In theory, it's not a big deal if you start off at a rung that is way too high up. The student can just say:

Um, excuse me. I actually never took calculus. I'm even rusty with my high school math, so I don't understand what you are saying.

And then the teacher would realize the mistake, go down a few rungs on the ladder, and try to figure out what the right starting point is.

The issue is that in practice, this rarely seems to happen. I find that if I do something analogous to what the student did above, the teacher would pause, give a brief reminder of what a derivative is, and then, without pausing to see if I understood it, they'll continue on with their lecture about how differential equations work. This reminds me of the blog post To listen well, get curious. It seems that teachers usually have a rundown of things they want to say and aren't trying to check in with the student to see if the things they're saying are actually registering with the student. As if it's a one-way lecture rather than a two-way conversation.

I'm not sure why this occurs. Using the example of differential equations being explained to someone off the street, if you asked the teacher to reflect on this an hour later, they'd probably say:

Hm, yeah, in retrospect it was silly of me to assume that this person knew calculus.

But in the moment, I think it's easy to get caught up in what you have to say.

They don't know what a second derivative is? Ok, let me explain that quickly so I can continue what I was saying.

I don't even think that this happens consciously. It's just some sort of instinct. This is one of my biggest pet peeves and I myself still make the mistake all of the time. I often find myself noticing that I've made the mistake and then I kick myself for it. Maybe it's unnatural for humans to be simultaneously keeping track of what they have to say while also thinking about whether the listener is keeping up.

Again, I'm really just spitballing here. I'm not sure why this happens and why it's so hard to avoid. But I do feel strongly that a) it's widespread and b) it's important, so I'd like to call attention to it.

New Comment

I've taught and tutored math, and this concept is very familiar to me.

When tutoring, I will do as much debugging and back-and-forth as I can.  Whenever possible, I would prefer to spend the time to really help cultivate understanding rather than just helping someone stumble through the homework.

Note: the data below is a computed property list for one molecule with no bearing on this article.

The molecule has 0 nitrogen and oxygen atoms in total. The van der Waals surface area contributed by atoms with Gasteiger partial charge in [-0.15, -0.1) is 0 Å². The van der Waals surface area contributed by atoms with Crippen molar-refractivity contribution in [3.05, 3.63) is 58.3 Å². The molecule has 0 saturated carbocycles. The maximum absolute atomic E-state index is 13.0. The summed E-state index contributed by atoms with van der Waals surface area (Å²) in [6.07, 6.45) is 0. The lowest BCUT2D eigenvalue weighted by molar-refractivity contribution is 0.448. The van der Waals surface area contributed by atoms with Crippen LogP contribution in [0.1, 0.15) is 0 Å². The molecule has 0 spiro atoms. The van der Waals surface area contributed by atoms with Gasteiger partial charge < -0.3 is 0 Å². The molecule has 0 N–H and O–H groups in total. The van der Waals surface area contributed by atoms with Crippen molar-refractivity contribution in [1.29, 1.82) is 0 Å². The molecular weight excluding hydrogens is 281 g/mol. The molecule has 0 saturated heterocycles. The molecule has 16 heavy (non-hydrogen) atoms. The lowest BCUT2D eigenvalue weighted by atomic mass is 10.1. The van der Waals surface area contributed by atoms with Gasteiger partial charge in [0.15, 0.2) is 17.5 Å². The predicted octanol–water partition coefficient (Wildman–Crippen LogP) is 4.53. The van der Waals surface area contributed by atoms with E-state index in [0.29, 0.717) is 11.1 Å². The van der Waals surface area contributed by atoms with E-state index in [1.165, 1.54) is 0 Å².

When teaching, there's a lot of constraints that limit the ability to go back and forth.  Not all the students are at the same level, there's a course curriculum that needs to be covered (as much as possible), and there's simply not enough time to debug the least prepared student.  Even if you attempt to do so, you'll start to bore the rest of the class and waste their time.

The best balance I've managed to strike (in my limited experience) is to do short quizzes on prerequisites get an idea of where the class is, take some extra time on things that too many people have forgotten, give explicit instructions and invites to office hours and/or extra study sessions, and then just try and strike the best pace I can.  If I get the "dead fish look" of glazed-over eyes from the class, I've lost them and need to slow down, schedule be damned.

One of my instructors in grad school actually took the time on the last day to write up a giant graph of all the major results from real analysis, moving downward as one theorem was used in the proof for another.  After he finished, all I could think was "why didn't he give this to us on the FIRST day of class???"  In retrospect, I didn't appreciate that thought enough, because it could have been useful to give something analogous to my students as a way to concretely check what they need to know going into each lesson or concept.

That definitely makes sense about it sometimes not being possible for various reasons, like larger class sizes or time constraints.

Our intuitions are more geared toward the assumption that everybody knows most of what we know

That was a hypothesis of mine too, but it seems to only scratches the surface. If teacher stops to reflect, they'll usually realize that it was silly to try to teach differential equations to someone off the street. It's not that they "actually" think there's a short inferential distance, it's that they didn't ask themself the question of what the inferential distance is in the first place.

I have not read the article fully (though I will) but I have to stop and immediately ask: Where is that graph from? Can I have it - preferably both the raw dependencies as well as the image?

Well, if I googled right the pic is from the Khan Academy Achievement System: